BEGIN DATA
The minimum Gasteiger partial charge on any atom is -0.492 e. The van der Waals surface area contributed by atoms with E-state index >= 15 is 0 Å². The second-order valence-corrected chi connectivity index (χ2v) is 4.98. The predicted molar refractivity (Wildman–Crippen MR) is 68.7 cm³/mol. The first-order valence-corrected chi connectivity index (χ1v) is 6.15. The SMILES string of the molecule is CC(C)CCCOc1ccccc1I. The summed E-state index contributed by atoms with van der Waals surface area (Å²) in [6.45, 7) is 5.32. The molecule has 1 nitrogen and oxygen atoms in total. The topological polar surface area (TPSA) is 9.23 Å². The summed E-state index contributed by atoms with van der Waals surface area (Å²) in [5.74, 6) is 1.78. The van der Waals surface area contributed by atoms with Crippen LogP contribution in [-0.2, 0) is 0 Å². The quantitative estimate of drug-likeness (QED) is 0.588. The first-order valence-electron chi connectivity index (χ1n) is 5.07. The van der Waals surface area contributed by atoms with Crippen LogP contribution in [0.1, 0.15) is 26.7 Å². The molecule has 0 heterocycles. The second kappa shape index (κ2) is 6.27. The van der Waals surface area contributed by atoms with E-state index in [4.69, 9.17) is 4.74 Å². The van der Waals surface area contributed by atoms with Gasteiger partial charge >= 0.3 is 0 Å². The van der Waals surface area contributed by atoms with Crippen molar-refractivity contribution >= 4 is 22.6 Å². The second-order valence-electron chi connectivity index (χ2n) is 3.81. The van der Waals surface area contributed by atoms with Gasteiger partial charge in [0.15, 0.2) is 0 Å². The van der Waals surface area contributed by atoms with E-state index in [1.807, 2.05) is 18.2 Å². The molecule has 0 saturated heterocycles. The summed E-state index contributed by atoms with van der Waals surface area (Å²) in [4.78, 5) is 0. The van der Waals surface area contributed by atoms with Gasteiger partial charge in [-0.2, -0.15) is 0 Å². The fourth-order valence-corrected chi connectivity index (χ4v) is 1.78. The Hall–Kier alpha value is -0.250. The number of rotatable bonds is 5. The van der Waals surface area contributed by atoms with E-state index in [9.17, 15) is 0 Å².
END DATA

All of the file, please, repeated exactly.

The minimum Gasteiger partial charge on any atom is -0.492 e. The van der Waals surface area contributed by atoms with E-state index >= 15 is 0 Å². The second-order valence-corrected chi connectivity index (χ2v) is 4.98. The predicted molar refractivity (Wildman–Crippen MR) is 68.7 cm³/mol. The first-order valence-corrected chi connectivity index (χ1v) is 6.15. The SMILES string of the molecule is CC(C)CCCOc1ccccc1I. The summed E-state index contributed by atoms with van der Waals surface area (Å²) in [6.45, 7) is 5.32. The molecule has 1 nitrogen and oxygen atoms in total. The topological polar surface area (TPSA) is 9.23 Å². The summed E-state index contributed by atoms with van der Waals surface area (Å²) in [5.74, 6) is 1.78. The van der Waals surface area contributed by atoms with Crippen LogP contribution in [-0.2, 0) is 0 Å². The quantitative estimate of drug-likeness (QED) is 0.588. The first-order valence-electron chi connectivity index (χ1n) is 5.07. The van der Waals surface area contributed by atoms with Crippen LogP contribution in [0.1, 0.15) is 26.7 Å². The molecule has 0 heterocycles. The second kappa shape index (κ2) is 6.27. The van der Waals surface area contributed by atoms with E-state index in [4.69, 9.17) is 4.74 Å². The van der Waals surface area contributed by atoms with Gasteiger partial charge >= 0.3 is 0 Å². The van der Waals surface area contributed by atoms with Crippen molar-refractivity contribution >= 4 is 22.6 Å². The second-order valence-electron chi connectivity index (χ2n) is 3.81. The van der Waals surface area contributed by atoms with Gasteiger partial charge in [0.15, 0.2) is 0 Å². The van der Waals surface area contributed by atoms with E-state index in [1.807, 2.05) is 18.2 Å². The molecule has 0 saturated heterocycles. The summed E-state index contributed by atoms with van der Waals surface area (Å²) in [4.78, 5) is 0. The van der Waals surface area contributed by atoms with Gasteiger partial charge in [-0.2, -0.15) is 0 Å². The fourth-order valence-corrected chi connectivity index (χ4v) is 1.78. The Hall–Kier alpha value is -0.250. The number of rotatable bonds is 5. The van der Waals surface area contributed by atoms with E-state index in [9.17, 15) is 0 Å².